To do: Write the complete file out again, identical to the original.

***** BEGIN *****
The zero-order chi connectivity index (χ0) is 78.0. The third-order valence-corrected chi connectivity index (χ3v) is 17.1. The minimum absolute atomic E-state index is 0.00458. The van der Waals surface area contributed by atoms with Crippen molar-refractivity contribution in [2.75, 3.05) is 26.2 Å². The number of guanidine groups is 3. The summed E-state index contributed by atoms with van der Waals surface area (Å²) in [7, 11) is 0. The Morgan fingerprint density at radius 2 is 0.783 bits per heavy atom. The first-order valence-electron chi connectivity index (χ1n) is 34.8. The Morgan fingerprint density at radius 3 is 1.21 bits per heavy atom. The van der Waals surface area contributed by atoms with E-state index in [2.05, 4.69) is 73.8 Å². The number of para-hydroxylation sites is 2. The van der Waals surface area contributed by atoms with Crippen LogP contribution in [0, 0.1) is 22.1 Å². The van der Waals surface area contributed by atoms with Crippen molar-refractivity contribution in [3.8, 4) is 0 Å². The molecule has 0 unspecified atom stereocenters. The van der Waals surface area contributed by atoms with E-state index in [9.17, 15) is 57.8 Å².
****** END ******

The zero-order chi connectivity index (χ0) is 78.0. The third-order valence-corrected chi connectivity index (χ3v) is 17.1. The minimum absolute atomic E-state index is 0.00458. The van der Waals surface area contributed by atoms with Crippen molar-refractivity contribution in [2.75, 3.05) is 26.2 Å². The number of guanidine groups is 3. The summed E-state index contributed by atoms with van der Waals surface area (Å²) in [7, 11) is 0. The Morgan fingerprint density at radius 2 is 0.783 bits per heavy atom. The first-order valence-electron chi connectivity index (χ1n) is 34.8. The Morgan fingerprint density at radius 3 is 1.21 bits per heavy atom. The van der Waals surface area contributed by atoms with E-state index in [2.05, 4.69) is 73.8 Å². The number of para-hydroxylation sites is 2. The van der Waals surface area contributed by atoms with Crippen LogP contribution in [0, 0.1) is 22.1 Å². The van der Waals surface area contributed by atoms with Crippen molar-refractivity contribution in [3.8, 4) is 0 Å². The molecule has 0 unspecified atom stereocenters. The van der Waals surface area contributed by atoms with E-state index in [9.17, 15) is 57.8 Å².